Panerai Panerai Classic Yachts Challenge 2017
Hallowe’en, Linnet and Ganbare are the winners of the season trophies.
Hallowe’en (Big Boats) Linnet (Vintage Yachts) and Ganbare (Classic Yachts) emerged as the winners on September 30 of the three season trophies for the 13th Panerai Classic Yachts Challenge at the end of the 39th Régates Royales de Cannes.
The French regatta was the fourth and final stage on the Mediterranean Circuit after stages at Antibes (FR), Porto Santo Stefano (ITA) and Mahon (ESP). Around 90 craft sailed into Cannes for the event. All five scheduled races went ahead on courses that varied in layout and length.
After nine years of competing, the Bermudan cutter Hallowe’en, launched in 1926 by the Fife shipyard of Fairlie in Scotland, finally took the title of season champion in the Big Boats category. Teak-planked over an English oak frame and inspired by the lines of the great International 15-metre Classes, Hallowe’en set the Fastnet record in 1927 and held it until 1939. As Magda XII, she played host to Prince Olaf, the future King of Norway. She later competed in the US where she also underwent extensive renovations at the Classic Boat Museum in Newport. Her rig has changed several times in the course of her career and she has belonged to a syndicate Irish owners since 1999. This year, Hallowe’en competed in all four rounds of the Panerai Classic Yachts Challenge Mediterranean Circuit and was manned, by a non-professional crew from Europe, New Zealand and Australia. Her closest rivals were Moonbeam of Fife (1903) and Cambria (1928).
The gaff sloop Linnet (1905) also laid claim to her first season victory in the Vintage Yachts category. The 10th of 18 hulls built by the N.G. Herreshoff yard, she is a NYYC 30 (New York Yacht Club 30), the first cabined bluewater one-design in history. The 30 in the moniker refers to the yacht’s minimum waterline length in feet (one foot being 30.48 centimetres). Built from staggered Alaskan yellow cedar and American cypress longitudinal double-planking over oak frames, she is still very much an original of her day. Linnet arrived in Italy at the end of the 1990s and underwent several restorations at the Cantiere Navale dell’Argentario in Porto Santo Stefano, Tuscany, at the behest of her owner, Luna Rossa America’s Cup campaign boss, Patrizio Bertelli. The latter personally helmed Linnet during this year’s Argentario and Mahon regattas, alternating aboard with professional sailors of the likes of Paolo Bassani, Pietro d’Alì, Max Sirena, Giulio Giovanella and multi-Olympic medallist Torben Grael, who did the honours at Cannes. Linnet’s closest competitors were Rowdy (1916), Spartan (1913) and Chinook (1916).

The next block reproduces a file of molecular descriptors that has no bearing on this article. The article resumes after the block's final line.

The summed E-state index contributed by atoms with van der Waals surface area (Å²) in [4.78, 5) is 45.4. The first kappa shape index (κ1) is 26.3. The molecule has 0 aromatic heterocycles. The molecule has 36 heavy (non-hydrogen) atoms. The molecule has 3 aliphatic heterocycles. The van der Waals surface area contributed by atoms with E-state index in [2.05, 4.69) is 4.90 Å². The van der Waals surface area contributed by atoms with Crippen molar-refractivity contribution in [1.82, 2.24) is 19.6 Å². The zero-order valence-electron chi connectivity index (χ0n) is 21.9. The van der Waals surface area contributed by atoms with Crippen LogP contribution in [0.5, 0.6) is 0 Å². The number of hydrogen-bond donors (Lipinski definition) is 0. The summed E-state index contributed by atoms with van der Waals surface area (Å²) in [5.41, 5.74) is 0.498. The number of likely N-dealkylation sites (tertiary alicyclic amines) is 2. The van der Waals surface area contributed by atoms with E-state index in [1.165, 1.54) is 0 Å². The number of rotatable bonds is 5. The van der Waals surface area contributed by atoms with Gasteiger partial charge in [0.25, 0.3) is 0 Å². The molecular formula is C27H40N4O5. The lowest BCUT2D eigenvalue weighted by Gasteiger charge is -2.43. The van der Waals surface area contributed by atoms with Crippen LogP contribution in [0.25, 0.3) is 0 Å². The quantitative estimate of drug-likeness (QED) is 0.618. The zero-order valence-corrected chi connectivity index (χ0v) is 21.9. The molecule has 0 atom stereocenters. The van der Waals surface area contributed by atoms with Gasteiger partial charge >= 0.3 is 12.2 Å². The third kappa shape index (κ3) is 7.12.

The 10.49-metre Bermudan sloop, Ganbare, built from red cedar at the Carl Eichenlaub in San Diego in 1973, made it two in a row when she repeated her 2016 season victory in the Classic Yachts category. This is the first time since 2007 that a yacht has won the category for two consecutive years, providing further confirmation of the brilliance of the design by Californian Doug Peterson, who passed away last June in San Diego. Ganbare’s English owner since 2013, Don Wood publically dedicated the victory to the yacht designer – Ganbare was Peterson’s first design and catapulted him to fame as one of the world’s most renowned naval architects. This year, Ganbare skipped only the Mahon round and at Cannes fended off some very tough competition until the last from the 20-metre Il Moro di Venezia I (1976) and the 11-metre Ardi (1968). Ganbare was racing under the colours of the Royal Thames Yacht Club and Royal Malta Yacht Club. This impressive result coincides with the 10th anniversary of her last and most extensive renovation at the Pezzini yard in Viareggio in 2007.
The winners of the four main categories in the Régates de Cannes were presented with prestige Panerai watches.
In the Big Boats the standings were topped by gaff cutter Mariska (1908), one of just four International 15-Metre Classes still sailing. The aforementioned Linnet and Ganbare did likewise in the Vintage and Classic Yachts categories respectively. Lastly, Tabasco V, a 1981 12.42-metre IOR 2-Tonner built from triple-cross mahogany planking to an innovate design by Joubert-Nivelt, took victory in the Spirit of Tradition.
In the International 5.5-Metre Class grouping, overall victory went to Merk Holowesko’s Bahamian boat, New Moon, after eight races. Pitch (2006) took 4 wins out of 8 races, earning her the top step of the Tofinou 9.5 podium.
The winners of the individual classes into which the Régates de Cannes fleet was divided were:
- Mariska (Big Boats)
- Maria Giovanna II (Classic Yachts)
- Rowdy (Vintage Marconi > 15 m)
- Carron II (Vintage Marconi < 15 m)
- Linnet (Vintage Gaff)
- Ganbare (Classic Racer)
- Tabasco V (Spirit of Tradition)
- Carron II (Challenge Gaston Schmalz for the first of the International 8-Metre Classes built before 1965).
A 44-strong Dragon fleet also converged on Cannes and, after 9 races, final victory went to British boat, Blue Haze, owned by Ivan Bradbury.
Once again this year, the Panerai Classic Yachts Challenge confirmed its status as the leading and most popular sailing event of its kind internationally.
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